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Impact of Cesium on Plants and the Environment

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This book provides extensive and comprehensive knowledge to the researchers/academics who are working in the field of cesium contaminated sites, and the impact on plants. This book is also helpful for graduate and undergraduate students who are specializing in radioecology or safe disposal of radioactive waste, remediation of legacies and the impact on the environment. Radiocesium (137Cs and 134Cs) was released into the environment as a result of nuclear weapons testing in 1950s and 1960s (~1x1018 Bq), and later due to the Chernobyl accident in 1986 (8.5x1016 Bq) and Fukushima Daiichi Nuclear Power Plant in 2011 (~1x1017 Bq). 137Cs is still of relevance due to its half-life of 30 years. The study of radioisotope 137Cs is important, as production and emission rates are high compared to other radioisotopes, due to high fission yield and high volatility.

This book contains original work and reviews on how cesium is released into the environment on translocation from soil to plants and further on to animals and into the human food chain. Separate chapters focus on the effective half-life of cesium in plants and on how different cultivars are responding in accumulation of cesium. Other key chapters focus on cesium impact on single cells to higher plants and also on remediation measures as well as on basic mechanism used for remedial options and analysis of transfer factors. The book rounds off by contributions on cesium uptake and translocation and its toxicity in plants after the Chernobyl and Fukushima accidents.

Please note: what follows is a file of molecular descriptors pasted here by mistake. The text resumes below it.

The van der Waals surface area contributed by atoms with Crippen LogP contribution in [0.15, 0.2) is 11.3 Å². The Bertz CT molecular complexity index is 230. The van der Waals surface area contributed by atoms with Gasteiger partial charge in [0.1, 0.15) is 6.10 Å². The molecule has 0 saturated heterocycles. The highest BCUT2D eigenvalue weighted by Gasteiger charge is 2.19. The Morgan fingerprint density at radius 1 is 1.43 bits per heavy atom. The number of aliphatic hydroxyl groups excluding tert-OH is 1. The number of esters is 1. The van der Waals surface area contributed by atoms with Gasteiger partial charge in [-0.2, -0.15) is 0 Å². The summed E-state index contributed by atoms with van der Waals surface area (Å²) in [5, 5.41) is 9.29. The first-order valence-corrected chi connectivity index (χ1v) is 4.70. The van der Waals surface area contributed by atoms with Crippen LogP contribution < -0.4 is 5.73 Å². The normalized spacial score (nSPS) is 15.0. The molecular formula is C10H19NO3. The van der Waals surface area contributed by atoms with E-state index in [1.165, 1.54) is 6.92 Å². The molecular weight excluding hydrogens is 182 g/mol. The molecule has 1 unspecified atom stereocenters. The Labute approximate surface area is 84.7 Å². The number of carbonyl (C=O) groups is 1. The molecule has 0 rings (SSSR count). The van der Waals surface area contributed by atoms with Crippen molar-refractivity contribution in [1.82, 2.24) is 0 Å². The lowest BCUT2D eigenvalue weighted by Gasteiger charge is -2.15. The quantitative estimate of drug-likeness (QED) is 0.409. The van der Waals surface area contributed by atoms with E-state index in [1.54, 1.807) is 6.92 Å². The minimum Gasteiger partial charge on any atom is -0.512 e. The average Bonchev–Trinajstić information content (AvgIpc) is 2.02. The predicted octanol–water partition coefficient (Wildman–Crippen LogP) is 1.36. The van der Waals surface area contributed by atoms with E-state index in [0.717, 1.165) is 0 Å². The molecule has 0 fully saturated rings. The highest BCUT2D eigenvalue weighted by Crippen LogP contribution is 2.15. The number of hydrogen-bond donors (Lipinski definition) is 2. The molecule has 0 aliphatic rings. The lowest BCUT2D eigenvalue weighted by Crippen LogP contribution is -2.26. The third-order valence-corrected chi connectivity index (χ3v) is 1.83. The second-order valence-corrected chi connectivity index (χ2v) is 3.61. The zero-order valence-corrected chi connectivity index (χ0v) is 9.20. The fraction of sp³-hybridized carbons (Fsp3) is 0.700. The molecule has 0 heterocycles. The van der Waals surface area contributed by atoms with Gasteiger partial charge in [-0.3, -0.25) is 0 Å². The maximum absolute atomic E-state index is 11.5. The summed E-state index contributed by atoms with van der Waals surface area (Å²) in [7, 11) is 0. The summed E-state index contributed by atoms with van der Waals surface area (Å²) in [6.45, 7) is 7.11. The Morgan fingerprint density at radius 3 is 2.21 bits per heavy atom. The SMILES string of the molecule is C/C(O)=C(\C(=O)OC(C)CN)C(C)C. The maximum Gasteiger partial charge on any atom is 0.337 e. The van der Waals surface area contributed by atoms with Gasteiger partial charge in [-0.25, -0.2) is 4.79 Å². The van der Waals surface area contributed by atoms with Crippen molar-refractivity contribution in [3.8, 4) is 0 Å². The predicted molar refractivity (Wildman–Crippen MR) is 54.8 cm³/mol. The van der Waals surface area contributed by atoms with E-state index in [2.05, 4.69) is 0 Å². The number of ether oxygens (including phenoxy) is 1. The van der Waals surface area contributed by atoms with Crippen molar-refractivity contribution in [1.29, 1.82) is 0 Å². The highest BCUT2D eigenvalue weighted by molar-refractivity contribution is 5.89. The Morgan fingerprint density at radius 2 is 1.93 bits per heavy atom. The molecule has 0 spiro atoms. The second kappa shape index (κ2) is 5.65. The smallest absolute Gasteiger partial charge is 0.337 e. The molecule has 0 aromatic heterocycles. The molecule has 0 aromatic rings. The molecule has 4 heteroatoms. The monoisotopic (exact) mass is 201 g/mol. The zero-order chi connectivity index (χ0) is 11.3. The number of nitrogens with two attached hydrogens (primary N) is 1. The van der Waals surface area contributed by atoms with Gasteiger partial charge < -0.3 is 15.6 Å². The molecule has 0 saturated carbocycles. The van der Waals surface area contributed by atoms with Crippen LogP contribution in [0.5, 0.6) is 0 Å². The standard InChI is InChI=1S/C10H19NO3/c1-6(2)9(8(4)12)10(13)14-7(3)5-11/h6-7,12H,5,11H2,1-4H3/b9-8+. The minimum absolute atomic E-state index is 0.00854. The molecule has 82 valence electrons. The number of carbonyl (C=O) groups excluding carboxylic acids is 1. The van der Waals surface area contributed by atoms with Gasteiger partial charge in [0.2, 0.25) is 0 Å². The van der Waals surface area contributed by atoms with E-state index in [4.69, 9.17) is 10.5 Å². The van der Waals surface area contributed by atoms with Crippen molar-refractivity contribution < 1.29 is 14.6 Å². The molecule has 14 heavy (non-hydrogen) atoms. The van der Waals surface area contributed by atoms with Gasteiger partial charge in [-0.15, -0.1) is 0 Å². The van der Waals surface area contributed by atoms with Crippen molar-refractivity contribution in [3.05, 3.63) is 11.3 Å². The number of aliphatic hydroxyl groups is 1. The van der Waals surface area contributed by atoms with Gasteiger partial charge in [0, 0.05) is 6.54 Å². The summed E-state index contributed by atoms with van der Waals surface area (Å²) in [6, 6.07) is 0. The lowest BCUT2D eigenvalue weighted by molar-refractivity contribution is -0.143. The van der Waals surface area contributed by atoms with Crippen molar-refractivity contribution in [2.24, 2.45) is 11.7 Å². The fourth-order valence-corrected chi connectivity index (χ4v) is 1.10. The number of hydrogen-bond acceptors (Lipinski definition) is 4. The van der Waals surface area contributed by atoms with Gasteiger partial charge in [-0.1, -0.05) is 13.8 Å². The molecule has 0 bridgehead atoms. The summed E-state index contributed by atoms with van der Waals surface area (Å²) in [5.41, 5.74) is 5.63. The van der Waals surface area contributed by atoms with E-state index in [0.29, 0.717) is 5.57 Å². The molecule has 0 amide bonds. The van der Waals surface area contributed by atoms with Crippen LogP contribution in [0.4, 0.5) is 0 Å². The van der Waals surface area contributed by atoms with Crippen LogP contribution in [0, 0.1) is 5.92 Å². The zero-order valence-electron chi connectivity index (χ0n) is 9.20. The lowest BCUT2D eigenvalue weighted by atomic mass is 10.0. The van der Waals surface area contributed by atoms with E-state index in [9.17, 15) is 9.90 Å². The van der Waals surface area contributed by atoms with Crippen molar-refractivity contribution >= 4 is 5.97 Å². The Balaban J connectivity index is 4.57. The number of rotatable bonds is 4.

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This book provides extensive and comprehensive knowledge to the researchers/academics who are working in the field of cesium contaminated sites, and the impact on plants. This book is also helpful for graduate and undergraduate students who are specializing in radioecology or safe disposal of radioactive waste, remediation of legacies and the impact on the environment. Radiocesium (137Cs and 134Cs) was released into the environment as a result of nuclear weapons testing in 1950s and 1960s (~1x1018 Bq), and later due to the Chernobyl accident in 1986 (8.5x1016 Bq) and Fukushima Daiichi Nuclear Power Plant in 2011 (~1x1017 Bq). 137Cs is still of relevance due to its half-life of 30 years. The study of radioisotope 137Cs is important, as production and emission rates are high compared to other radioisotopes, due to high fission yield and high volatility.
This book contains original work and reviews on how cesium is released into the environment on translocation from soil to plants and further on to animals and into the human food chain. Separate chapters focus on the effective half-life of cesium in plants and on how different cultivars are responding in accumulation of cesium. Other key chapters focus on cesium impact on single cells to higher plants and also on remediation measures as well as on basic mechanism used for remedial options and analysis of transfer factors. The book rounds off by contributions on cesium uptake and translocation and its toxicity in plants after the Chernobyl and Fukushima accidents.